There are several parts to this answer.
Energy for human life comes from oxidation/reduction chemistry. Potential energy is available in the difference in oxidation state between two reacting chemicals. (As they exchange electrons.) In our case, we react oxygen gas (the oxidized chemical) with organic carbon (the reduced chemical.)
However, our bodies are also made of organic carbon - relatively reduced compared to our environment. Any strong oxidizer can attack the molecules that we're made of and damage them. So we need oxidizers to live, and yet they're also toxic.
Some polyphenolic compounds seem to act as non-specific electron carriers - they are very easy to oxidize and reduce, without being destroyed. They basically absorb oxidizing power from their environment. When that happens in the human body, they are thought to "protect" the surrounding tissues from oxidative damage. They sort of act like the zinc anode on a boat motor, that prevents corrosion in sea water. These are what are commonly referred to as "antioxidants," although technically, our entire bodies are reduced, and therefore "antioxidants." They may be protective in some cases, but too much of them in the wrong place would short-circuit our metabolism.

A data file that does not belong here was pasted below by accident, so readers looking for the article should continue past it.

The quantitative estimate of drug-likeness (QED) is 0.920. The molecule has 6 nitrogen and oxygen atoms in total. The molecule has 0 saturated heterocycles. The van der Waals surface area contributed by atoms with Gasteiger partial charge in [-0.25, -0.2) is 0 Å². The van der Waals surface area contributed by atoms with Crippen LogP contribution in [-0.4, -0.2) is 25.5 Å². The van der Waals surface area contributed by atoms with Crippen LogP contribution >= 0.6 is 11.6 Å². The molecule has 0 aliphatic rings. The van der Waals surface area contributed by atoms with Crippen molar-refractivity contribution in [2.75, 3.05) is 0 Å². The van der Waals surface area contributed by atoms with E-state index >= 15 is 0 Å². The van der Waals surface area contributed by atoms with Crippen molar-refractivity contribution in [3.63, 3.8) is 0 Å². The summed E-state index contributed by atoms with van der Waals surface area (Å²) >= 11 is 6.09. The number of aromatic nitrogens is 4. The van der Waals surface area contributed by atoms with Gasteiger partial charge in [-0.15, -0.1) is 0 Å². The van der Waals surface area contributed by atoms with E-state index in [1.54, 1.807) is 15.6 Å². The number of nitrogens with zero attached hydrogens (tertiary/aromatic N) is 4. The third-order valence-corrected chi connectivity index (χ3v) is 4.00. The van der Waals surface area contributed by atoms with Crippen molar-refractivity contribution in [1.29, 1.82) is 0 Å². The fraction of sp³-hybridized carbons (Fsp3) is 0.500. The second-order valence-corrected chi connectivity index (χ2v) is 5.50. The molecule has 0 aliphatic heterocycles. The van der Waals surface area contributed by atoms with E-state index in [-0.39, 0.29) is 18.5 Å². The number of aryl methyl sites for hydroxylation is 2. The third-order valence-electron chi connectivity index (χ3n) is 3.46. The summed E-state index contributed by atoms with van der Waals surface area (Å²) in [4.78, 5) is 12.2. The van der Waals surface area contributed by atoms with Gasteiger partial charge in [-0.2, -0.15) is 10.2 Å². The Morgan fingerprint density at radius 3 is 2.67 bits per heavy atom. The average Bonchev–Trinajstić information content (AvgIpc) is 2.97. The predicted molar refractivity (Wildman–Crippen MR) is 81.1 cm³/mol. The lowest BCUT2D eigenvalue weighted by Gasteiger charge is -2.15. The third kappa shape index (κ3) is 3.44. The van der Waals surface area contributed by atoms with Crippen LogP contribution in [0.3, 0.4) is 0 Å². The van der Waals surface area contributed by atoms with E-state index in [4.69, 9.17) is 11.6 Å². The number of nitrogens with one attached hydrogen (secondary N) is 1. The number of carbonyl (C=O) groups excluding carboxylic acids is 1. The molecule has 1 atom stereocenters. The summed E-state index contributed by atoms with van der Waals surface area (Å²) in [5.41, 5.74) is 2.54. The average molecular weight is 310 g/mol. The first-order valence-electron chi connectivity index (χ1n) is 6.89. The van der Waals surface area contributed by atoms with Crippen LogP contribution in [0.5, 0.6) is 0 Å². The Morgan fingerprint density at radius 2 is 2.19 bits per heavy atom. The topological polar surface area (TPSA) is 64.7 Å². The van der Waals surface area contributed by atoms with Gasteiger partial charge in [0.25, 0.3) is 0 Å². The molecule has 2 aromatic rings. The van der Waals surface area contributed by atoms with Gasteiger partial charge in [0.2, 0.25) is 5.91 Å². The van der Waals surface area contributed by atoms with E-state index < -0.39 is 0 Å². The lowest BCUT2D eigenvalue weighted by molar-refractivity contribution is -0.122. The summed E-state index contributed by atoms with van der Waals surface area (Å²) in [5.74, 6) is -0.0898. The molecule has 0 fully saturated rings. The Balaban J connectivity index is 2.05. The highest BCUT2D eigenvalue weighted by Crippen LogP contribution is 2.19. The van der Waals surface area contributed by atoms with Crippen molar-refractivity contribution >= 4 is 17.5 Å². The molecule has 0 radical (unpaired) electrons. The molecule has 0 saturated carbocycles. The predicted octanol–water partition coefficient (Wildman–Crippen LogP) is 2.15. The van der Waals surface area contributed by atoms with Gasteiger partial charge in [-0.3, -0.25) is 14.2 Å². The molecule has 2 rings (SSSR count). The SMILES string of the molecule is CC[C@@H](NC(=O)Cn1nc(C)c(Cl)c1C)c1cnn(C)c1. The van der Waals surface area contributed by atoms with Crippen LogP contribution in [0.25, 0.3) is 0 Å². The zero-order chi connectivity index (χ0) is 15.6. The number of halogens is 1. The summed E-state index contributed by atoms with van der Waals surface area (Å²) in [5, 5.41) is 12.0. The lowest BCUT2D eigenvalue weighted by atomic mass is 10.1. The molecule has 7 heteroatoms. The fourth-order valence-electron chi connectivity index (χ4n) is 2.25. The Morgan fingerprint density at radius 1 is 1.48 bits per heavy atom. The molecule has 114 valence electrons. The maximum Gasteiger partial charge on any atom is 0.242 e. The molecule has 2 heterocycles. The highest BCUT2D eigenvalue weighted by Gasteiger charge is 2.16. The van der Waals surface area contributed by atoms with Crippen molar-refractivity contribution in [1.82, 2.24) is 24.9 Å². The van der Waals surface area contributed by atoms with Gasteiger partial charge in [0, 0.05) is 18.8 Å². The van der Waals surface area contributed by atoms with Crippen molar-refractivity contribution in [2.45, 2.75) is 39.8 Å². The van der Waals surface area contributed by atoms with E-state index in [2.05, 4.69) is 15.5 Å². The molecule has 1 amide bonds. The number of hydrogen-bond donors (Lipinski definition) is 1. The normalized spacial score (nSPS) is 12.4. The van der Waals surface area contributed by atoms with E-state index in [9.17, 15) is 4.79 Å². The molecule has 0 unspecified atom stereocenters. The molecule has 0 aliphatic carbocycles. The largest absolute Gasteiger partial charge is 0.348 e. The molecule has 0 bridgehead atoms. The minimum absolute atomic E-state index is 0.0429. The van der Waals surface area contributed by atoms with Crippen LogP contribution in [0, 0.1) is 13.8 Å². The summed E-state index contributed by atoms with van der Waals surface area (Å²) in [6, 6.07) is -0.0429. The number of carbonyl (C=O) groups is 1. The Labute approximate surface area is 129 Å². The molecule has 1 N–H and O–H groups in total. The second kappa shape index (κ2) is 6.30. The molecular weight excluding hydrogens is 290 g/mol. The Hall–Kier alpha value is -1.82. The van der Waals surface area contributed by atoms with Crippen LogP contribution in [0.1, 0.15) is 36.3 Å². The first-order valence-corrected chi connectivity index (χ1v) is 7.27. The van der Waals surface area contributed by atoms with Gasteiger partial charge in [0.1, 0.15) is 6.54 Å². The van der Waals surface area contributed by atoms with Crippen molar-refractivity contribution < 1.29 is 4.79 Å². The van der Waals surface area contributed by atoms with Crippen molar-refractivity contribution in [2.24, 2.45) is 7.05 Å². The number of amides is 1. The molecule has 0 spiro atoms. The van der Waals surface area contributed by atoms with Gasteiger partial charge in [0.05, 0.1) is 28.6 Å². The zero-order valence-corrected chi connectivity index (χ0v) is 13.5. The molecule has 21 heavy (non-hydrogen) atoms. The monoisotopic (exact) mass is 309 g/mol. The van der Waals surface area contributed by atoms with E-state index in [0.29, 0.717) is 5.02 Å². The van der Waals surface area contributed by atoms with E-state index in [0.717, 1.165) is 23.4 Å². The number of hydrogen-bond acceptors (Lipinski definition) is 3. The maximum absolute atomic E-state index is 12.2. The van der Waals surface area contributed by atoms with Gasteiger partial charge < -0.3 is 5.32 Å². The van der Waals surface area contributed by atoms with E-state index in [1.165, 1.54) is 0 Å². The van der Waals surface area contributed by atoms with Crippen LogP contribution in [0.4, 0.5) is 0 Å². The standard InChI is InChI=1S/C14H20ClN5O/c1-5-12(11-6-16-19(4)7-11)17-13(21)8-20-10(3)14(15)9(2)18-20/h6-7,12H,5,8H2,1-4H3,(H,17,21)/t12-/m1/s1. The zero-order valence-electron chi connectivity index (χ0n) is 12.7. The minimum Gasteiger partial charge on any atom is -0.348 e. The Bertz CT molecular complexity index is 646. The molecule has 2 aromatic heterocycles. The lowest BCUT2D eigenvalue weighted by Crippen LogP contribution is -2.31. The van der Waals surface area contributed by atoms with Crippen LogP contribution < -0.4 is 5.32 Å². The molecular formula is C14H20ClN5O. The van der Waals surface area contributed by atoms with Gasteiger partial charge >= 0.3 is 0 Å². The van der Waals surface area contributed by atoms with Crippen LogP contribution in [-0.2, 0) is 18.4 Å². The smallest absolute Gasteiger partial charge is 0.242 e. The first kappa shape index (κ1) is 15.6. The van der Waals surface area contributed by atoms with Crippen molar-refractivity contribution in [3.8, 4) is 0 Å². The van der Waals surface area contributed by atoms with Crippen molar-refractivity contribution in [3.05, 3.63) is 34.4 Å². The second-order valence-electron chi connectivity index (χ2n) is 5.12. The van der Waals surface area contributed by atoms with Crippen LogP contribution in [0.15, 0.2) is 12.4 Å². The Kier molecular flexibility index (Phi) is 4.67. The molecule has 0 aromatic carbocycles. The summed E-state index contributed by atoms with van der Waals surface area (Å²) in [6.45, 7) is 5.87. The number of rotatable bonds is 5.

However, we now know that many soil bacteria are able to get their primary oxidizing power from these polyphenolic compounds. They "breathe" them, in other words. In that case, the polyphenolics act kind of like antennae that absorb energy from their environment. We don't know of any mechanism where humans can get energy this way, but some of our intestinal bacteria probably can.